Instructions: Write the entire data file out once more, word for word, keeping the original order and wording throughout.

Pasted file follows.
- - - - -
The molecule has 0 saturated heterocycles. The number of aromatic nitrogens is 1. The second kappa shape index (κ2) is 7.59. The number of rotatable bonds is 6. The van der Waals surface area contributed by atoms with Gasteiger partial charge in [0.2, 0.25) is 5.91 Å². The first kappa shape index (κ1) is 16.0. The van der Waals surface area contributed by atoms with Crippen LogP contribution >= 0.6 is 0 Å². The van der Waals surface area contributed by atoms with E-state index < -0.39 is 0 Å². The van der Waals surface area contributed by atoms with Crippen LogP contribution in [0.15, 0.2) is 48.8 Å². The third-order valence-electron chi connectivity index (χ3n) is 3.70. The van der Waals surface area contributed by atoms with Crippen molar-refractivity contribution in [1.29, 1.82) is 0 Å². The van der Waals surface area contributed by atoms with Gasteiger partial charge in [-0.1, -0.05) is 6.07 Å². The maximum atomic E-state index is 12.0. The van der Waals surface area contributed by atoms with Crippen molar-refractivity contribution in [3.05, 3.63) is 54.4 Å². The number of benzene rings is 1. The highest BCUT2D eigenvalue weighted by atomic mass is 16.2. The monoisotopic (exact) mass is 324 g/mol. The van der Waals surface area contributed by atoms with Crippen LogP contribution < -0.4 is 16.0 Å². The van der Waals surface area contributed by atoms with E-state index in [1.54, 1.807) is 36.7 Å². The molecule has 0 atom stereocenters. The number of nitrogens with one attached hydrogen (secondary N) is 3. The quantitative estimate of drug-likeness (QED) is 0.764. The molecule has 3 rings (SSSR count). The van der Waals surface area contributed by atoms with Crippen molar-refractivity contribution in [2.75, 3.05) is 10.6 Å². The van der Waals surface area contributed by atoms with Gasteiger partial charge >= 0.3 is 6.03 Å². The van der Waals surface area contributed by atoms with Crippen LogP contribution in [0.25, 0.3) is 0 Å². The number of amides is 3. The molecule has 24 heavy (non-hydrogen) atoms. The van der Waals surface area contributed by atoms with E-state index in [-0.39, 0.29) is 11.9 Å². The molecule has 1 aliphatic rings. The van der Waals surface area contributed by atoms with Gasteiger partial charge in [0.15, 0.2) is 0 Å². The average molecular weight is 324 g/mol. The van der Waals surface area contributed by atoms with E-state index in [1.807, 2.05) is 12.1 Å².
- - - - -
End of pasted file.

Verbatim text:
The molecule has 0 saturated heterocycles. The number of aromatic nitrogens is 1. The second kappa shape index (κ2) is 7.59. The number of rotatable bonds is 6. The van der Waals surface area contributed by atoms with Gasteiger partial charge in [0.2, 0.25) is 5.91 Å². The first kappa shape index (κ1) is 16.0. The van der Waals surface area contributed by atoms with Crippen LogP contribution >= 0.6 is 0 Å². The van der Waals surface area contributed by atoms with E-state index < -0.39 is 0 Å². The van der Waals surface area contributed by atoms with Crippen LogP contribution in [0.15, 0.2) is 48.8 Å². The third-order valence-electron chi connectivity index (χ3n) is 3.70. The van der Waals surface area contributed by atoms with Crippen molar-refractivity contribution in [1.29, 1.82) is 0 Å². The van der Waals surface area contributed by atoms with Gasteiger partial charge in [-0.1, -0.05) is 6.07 Å². The maximum atomic E-state index is 12.0. The van der Waals surface area contributed by atoms with Crippen molar-refractivity contribution in [3.05, 3.63) is 54.4 Å². The number of benzene rings is 1. The highest BCUT2D eigenvalue weighted by atomic mass is 16.2. The monoisotopic (exact) mass is 324 g/mol. The van der Waals surface area contributed by atoms with Crippen LogP contribution < -0.4 is 16.0 Å². The van der Waals surface area contributed by atoms with E-state index in [1.54, 1.807) is 36.7 Å². The molecule has 0 atom stereocenters. The number of nitrogens with one attached hydrogen (secondary N) is 3. The quantitative estimate of drug-likeness (QED) is 0.764. The molecule has 3 rings (SSSR count). The van der Waals surface area contributed by atoms with Crippen molar-refractivity contribution in [2.75, 3.05) is 10.6 Å². The van der Waals surface area contributed by atoms with Gasteiger partial charge >= 0.3 is 6.03 Å². The van der Waals surface area contributed by atoms with Crippen LogP contribution in [0.25, 0.3) is 0 Å². The number of amides is 3. The molecule has 24 heavy (non-hydrogen) atoms. The van der Waals surface area contributed by atoms with E-state index in [-0.39, 0.29) is 11.9 Å². The molecule has 1 aliphatic rings. The van der Waals surface area contributed by atoms with Gasteiger partial charge in [0.15, 0.2) is 0 Å². The average molecular weight is 324 g/mol. The van der Waals surface area contributed by atoms with E-state index in [1.807, 2.05) is 12.1 Å².